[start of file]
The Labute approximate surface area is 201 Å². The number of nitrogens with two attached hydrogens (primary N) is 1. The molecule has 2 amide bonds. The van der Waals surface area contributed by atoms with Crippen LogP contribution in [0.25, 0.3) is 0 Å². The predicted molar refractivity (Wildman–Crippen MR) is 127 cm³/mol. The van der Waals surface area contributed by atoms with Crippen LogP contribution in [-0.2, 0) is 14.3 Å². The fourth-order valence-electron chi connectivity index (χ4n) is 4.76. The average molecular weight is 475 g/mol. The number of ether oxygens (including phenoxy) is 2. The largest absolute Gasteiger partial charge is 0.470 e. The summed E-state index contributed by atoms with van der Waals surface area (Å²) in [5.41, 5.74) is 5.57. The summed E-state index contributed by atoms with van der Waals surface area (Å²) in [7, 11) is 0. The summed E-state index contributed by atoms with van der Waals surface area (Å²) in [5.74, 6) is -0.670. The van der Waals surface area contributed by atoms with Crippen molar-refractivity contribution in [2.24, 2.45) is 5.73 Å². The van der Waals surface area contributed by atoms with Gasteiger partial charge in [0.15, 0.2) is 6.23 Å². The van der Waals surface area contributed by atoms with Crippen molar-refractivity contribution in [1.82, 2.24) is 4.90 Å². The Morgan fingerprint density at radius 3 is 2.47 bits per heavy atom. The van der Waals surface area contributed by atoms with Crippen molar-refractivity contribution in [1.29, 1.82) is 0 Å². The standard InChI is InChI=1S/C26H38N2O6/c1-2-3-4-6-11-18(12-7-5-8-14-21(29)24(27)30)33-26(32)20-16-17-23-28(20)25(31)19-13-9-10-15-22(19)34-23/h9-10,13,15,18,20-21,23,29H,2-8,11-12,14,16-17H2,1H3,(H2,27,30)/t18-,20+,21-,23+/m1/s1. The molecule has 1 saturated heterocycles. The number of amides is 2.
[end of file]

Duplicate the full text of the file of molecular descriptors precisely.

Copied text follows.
The Labute approximate surface area is 201 Å². The number of nitrogens with two attached hydrogens (primary N) is 1. The molecule has 2 amide bonds. The van der Waals surface area contributed by atoms with Crippen LogP contribution in [0.25, 0.3) is 0 Å². The predicted molar refractivity (Wildman–Crippen MR) is 127 cm³/mol. The van der Waals surface area contributed by atoms with Crippen LogP contribution in [-0.2, 0) is 14.3 Å². The fourth-order valence-electron chi connectivity index (χ4n) is 4.76. The average molecular weight is 475 g/mol. The number of ether oxygens (including phenoxy) is 2. The largest absolute Gasteiger partial charge is 0.470 e. The summed E-state index contributed by atoms with van der Waals surface area (Å²) in [5.41, 5.74) is 5.57. The summed E-state index contributed by atoms with van der Waals surface area (Å²) in [7, 11) is 0. The summed E-state index contributed by atoms with van der Waals surface area (Å²) in [5.74, 6) is -0.670. The van der Waals surface area contributed by atoms with Crippen molar-refractivity contribution in [2.24, 2.45) is 5.73 Å². The van der Waals surface area contributed by atoms with Gasteiger partial charge in [0.15, 0.2) is 6.23 Å². The van der Waals surface area contributed by atoms with Crippen molar-refractivity contribution in [1.82, 2.24) is 4.90 Å². The Morgan fingerprint density at radius 3 is 2.47 bits per heavy atom. The van der Waals surface area contributed by atoms with Crippen molar-refractivity contribution in [1.29, 1.82) is 0 Å². The standard InChI is InChI=1S/C26H38N2O6/c1-2-3-4-6-11-18(12-7-5-8-14-21(29)24(27)30)33-26(32)20-16-17-23-28(20)25(31)19-13-9-10-15-22(19)34-23/h9-10,13,15,18,20-21,23,29H,2-8,11-12,14,16-17H2,1H3,(H2,27,30)/t18-,20+,21-,23+/m1/s1. The molecule has 1 saturated heterocycles. The number of amides is 2.